Another broken instrument scenario is a root canal file separating during an endodontic procedure. You must always inform the patient and document it in your records. It is also recommended that you take an X-ray of the tooth to verify the location of the file within the root canal. On rare occasions, the file may separate beyond the apex of the tooth which would necessitate an immediate referral. However, most of the time a root canal file will remain within the root canal. Depending on the condition of the tooth and where the file separated, it may be within the standard of care to monitor the tooth. Other times, it may be necessary to attempt to remove the file.

If a general dentist is performing treatment and the file separates, he or she may want to consider referring the patient to an endodontist. Once again, try to reassure the patient that you will make every effort either to try to retrieve the separated file or to refer the patient to a specialist to see if the file can be removed or bypassed. From my experience, most lawsuits result from the dentist or endodontist failing to inform the patient of the separated file and they later learn about it from a subsequent treater.
What happens when a dental bur or an elevator breaks inside the patient’s mouth? Obviously, check the oral cavity and try to retrieve the broken instrument with pliers or suction. If you can’t locate the broken instrument, check the trap of the suction to see if it was suctioned up by the dental assistant. If you still are unable to locate the broken instrument then take an X-ray of the area of the mouth that you were working on to see if it is in the soft tissue. If you suspect that the patient might have aspirated it, send the patient for a chest X-ray.

As with the other broken instrument scenarios, you must always inform the patient of the situation and document it in their records. Staying calm and reassuring the patient will go a long way to keeping the situation from becoming chaotic.

Keep in mind that many malpractice policies have what is called a “Medical Payment Provision” which reimburses the patient for bills for medical or dental treatment to correct the problem. Any payment made to the patient under this provision is typically not reportable to the Data Bank. Furthermore, if you have to send the patient to the hospital for a chest X-ray, for example, I recommend that you talk to the patient about paying the hospital bill (either personally or through your Medical Payment Provision).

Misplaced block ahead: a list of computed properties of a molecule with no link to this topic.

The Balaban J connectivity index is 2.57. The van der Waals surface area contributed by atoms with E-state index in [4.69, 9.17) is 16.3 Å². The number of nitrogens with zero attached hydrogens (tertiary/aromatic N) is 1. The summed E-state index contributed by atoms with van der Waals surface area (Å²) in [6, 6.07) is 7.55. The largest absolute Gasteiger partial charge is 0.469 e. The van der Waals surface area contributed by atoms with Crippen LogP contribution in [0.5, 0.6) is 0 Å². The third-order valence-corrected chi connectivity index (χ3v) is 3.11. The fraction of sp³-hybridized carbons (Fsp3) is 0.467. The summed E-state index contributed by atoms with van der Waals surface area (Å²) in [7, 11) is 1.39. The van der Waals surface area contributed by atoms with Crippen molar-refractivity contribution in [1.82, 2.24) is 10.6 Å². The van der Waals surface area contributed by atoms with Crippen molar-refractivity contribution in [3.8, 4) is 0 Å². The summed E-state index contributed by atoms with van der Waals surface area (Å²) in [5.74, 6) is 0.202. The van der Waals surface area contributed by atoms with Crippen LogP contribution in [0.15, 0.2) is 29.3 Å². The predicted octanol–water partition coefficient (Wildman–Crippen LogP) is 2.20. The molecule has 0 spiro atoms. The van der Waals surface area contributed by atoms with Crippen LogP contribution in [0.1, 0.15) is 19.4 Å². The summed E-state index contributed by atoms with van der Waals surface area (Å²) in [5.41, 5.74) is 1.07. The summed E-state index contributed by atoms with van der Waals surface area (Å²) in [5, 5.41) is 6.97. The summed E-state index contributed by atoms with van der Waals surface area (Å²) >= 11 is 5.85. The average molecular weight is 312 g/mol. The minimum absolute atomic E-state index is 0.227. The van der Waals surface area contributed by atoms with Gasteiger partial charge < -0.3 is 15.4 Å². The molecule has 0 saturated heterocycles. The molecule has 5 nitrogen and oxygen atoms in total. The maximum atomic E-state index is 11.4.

Payment of a bill is not an admission of liability. If a patient feels that he or she has to foot the medical or dental bill then it may create an environment for a patient to sue.

Remember, if an instrument breaks, stay calm, inform the patient, document the incident, and, if necessary, refer the patient to another healthcare provider to retrieve the broken instrument.

Cervitec Plus…………………..
The innovative new protective varnish containing chlorhexidine.
CDT D9910 application of a desensitizing medicament.
Based on its predecessor, Cervitec Plus is a new-generation varnish intended to ensure the quality of restorative work (e.g., crown and bridge work and implants), as well as provide protection for high-risk caries patients.

More than a decade of clinical experience and multiple international studies confirm the effectiveness of Cervitec. It has been shown to protect at-risk, exposed and sensitive tooth surfaces. The new generation Cervitec Plus has been developed based on this original success while maintaining and enhancing proven features.

The varnish contains the proven combination of 1% chlorhexidine and 1% thymol and is available in Multi Dose and Single Dose units, each of which prevents the risk of cross-contamination. The dropper tube allows the required amount of varnish to be dispensed hygienically and economically.

Enhanced characteristics of Cervitec Plus include improved adhesion to tooth surfaces and heightened tolerance to moisture during its application. As a result, this innovative varnish wets tooth surfaces more thoroughly and demonstrates excellent penetration.

The clinically proven active ingredients remain where they are needed longer and promote the formation of a coating or barrier, making Cervitec Plus highly effective in very small doses of the active ingredients.
Therefore, the side effects associated with chlorhexidine are prevented. Instead, patients enjoy months of professional protection without the need to follow any special regimen.

For more information, call (800) 533-6825 or log onto Ivoclar Vivadent.

Cliff’s Notes Special Offer – Oraqix by Dentsply……
This special is exclusive for Cliff’s Notes Direct E-Blast Clients. It will not appear on Cliff’s Notes Blog.

Sunday August 29th……
It’s back to school and time to look ahead to autumn, my favorite time of year. Enjoy the day because once it’s gone you can’t get it back. Please remember your family amd stay safe.

Cliff Marsh
Henry Schein Dental
P.O. Box 663, 45 Rt. 46 East, Suite 605
Pine Brook, NJ 07058
tel. 201-321-7494
fax.201-262-2210
e-mail. cliff.marsh@henryschein.com
http://www.cliffsnotesblog.wordpress.com

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August 29, 2010 - Posted by | Uncategorized